An update for friends and fans on Fredi, who was rescued from a mass stranding in 2011February 2, 2019
A rescued female pilot whale at SeaWorld Orlando, who has battled continued health issues since her mass stranding and rescue in 2011, is currently being treated for a persistent infection. For the past year, she has been receiving treatment as determined by SeaWorld Orlando veterinary staff. Even though she has had health difficulties, she has shown her resilient spirit and recovered each time. However, the latest outlook from her veterinarians is still uncertain as she struggles to fight off this difficult infection. Our veterinary team charged with caring for her since she arrived continues to provide around-the-clock care as we do everything possible to help her recover.
Fredi’s Incredible Journey
The animal was a part of a mass stranding of approximately 24 pilot whales that occurred in 2011 in the Florida Keys. The SeaWorld rescue team was deployed to assist, and the team was embedded on-site for two months assisting with the operation, in collaboration with National Marine Fisheries Services (NOAA) and other rescue organizations.
Eight of the stranded animals initially survived; two were lifted onto a barge and returned 40 miles off the coast. The remaining 14 animals perished on the beach, despite the 24/7 tireless efforts of the dedicated teams.
After several weeks at the Marine Mammal Conservancy, only two of the stranded animals remained – 300 and 301. In July 2011, NOAA determined that SeaWorld Orlando was the best place for them, given the park’s high level of expertise and animal care on stranded animals.
Fredi has lived the past eight years at SeaWorld with a pod of rescued pilot whales and received world-class care and a second chance she would not have had otherwise.
“It was heartbreaking for all of us to put in so much effort to help these animals, only to watch many of them die on the beach. We were, however, gratified that we were able to rescue several of the animals, including the two who eventually came to SeaWorld Orlando.” - Jon Peterson, manager of the SeaWorld Orlando rescue team who helped Fredi.
Our Continuing Rescue Mission
SeaWorld is a part of a broad team of experts from various organizations. Whenever our partners call SeaWorld for help, our team answers – without question.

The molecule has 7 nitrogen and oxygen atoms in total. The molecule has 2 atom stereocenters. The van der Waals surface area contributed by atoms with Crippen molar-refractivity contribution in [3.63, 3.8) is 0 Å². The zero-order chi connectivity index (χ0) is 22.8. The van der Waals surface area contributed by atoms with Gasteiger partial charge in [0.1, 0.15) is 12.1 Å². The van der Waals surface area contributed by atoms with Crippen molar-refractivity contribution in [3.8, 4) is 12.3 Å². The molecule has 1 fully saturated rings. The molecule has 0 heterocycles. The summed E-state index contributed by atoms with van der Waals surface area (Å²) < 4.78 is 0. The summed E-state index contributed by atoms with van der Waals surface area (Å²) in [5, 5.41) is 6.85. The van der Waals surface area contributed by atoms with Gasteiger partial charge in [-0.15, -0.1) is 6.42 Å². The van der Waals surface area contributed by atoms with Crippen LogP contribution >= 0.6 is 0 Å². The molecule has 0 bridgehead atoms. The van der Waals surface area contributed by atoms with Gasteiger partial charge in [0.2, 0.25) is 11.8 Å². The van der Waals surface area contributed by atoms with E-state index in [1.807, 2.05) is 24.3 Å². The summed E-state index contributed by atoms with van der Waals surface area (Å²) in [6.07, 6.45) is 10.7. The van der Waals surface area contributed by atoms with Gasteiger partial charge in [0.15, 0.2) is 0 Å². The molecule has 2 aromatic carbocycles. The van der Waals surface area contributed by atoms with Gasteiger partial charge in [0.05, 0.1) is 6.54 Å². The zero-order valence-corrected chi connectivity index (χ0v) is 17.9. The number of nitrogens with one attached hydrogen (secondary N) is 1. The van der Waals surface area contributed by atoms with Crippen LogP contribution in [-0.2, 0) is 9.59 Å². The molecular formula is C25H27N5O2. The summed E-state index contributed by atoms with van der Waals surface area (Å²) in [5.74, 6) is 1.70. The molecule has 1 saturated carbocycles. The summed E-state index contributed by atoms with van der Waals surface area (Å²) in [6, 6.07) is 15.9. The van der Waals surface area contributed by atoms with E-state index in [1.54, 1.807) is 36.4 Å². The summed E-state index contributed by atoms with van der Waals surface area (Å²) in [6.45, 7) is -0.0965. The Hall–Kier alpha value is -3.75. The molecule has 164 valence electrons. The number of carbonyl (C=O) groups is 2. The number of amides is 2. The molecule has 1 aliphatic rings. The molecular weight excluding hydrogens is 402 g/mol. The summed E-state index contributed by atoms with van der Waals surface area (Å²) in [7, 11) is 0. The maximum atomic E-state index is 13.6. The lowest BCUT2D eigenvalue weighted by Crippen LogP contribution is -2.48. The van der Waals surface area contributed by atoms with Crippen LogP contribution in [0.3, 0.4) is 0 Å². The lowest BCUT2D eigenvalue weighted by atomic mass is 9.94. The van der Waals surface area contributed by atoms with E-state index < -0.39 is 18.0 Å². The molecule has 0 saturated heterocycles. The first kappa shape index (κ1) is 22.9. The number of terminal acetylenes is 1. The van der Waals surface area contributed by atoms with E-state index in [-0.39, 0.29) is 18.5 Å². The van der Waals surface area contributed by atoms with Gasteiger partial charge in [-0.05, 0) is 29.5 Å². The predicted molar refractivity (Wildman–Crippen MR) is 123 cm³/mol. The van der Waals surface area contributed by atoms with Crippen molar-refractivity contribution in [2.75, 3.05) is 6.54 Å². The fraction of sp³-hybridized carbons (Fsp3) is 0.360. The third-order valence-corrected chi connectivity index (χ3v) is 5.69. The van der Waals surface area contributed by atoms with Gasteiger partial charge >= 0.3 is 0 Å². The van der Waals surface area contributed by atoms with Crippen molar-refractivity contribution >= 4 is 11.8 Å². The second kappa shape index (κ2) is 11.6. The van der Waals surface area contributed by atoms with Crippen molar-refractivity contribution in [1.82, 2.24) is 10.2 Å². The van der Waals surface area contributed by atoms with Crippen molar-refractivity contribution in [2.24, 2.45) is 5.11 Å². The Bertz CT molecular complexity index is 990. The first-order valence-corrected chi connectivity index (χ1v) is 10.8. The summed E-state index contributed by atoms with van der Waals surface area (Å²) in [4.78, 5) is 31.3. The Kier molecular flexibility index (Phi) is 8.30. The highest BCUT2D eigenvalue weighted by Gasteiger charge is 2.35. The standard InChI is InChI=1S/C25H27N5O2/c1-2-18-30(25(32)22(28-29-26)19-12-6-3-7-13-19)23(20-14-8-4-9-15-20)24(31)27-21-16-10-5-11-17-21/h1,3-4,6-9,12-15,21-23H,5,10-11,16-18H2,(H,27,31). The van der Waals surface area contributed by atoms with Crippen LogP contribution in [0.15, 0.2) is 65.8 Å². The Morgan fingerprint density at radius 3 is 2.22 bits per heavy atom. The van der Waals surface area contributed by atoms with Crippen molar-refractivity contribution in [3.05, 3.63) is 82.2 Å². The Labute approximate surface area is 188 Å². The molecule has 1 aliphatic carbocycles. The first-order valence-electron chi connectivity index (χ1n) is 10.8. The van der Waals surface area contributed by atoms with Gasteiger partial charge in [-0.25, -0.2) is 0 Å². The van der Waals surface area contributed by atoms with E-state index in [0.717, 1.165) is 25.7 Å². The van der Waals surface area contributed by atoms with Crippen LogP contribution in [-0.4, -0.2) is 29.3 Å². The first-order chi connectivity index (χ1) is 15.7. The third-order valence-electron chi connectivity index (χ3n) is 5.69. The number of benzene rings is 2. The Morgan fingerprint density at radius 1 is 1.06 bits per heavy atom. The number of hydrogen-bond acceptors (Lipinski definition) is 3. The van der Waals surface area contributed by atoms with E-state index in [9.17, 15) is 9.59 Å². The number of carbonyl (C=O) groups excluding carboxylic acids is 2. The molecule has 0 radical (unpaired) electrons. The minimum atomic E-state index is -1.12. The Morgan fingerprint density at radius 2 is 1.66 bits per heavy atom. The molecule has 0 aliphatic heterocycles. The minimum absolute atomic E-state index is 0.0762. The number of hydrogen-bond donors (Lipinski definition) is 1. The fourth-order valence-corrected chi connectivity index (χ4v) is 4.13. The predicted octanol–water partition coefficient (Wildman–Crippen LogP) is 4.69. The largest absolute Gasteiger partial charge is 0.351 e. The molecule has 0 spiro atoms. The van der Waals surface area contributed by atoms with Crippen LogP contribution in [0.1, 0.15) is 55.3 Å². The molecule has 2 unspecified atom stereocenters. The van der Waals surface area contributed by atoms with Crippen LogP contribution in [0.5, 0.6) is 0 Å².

SeaWorld’s involvement in the rescue of more than 33,000 animals makes it a go-to resource. It is a critical partner to call on to save or improve the lives of struggling marine animals.
Our goal for every rescued animal is to return it to the wild. There are times, however, when it is determined an animal cannot be returned to the wild. SeaWorld is one of the primary facilities considered to provide a home. This is largely because of its world-class veterinary facilities, experience and unrivaled expertise. One of the other pilot whales rescued from the mass stranding suffered from severe scoliosis, or curvature of the spine, that prevented her from swimming normally. In that instance, our team developed a custom orthopedic brace to care for the once-stranded pilot whale, helping to extend her life.
Our rescue efforts are constant and ongoing. On January 29, 2019, a 725-pound sub-adult manatee arrived at SeaWorld Orlando's critical care animal hospital, suffering from symptoms of cold stress, including abbesses and dehydration. The manatee was rescued by Florida Fish and Wildlife, Sea2Shore, and a local chapter of the Save the Manatee Club. The animal was transported to SeaWorld Orlando after a field assessment. Veterinarians immediately began medical treatment and rehabilitation, including antibiotics, fluids, and other supportive care.
To date, SeaWorld’s team of experts includes veterinarians, dieticians, and a dedicated rescue team who have helped rescue more than 33,000 other animals. This dedicated team of specialists are on standby to assist animals in need 24 hours a day, 365 days a year. When the call comes to assist an injured or severely ill animal, we bring our passion and expertise in hopes of improving the life of that animal.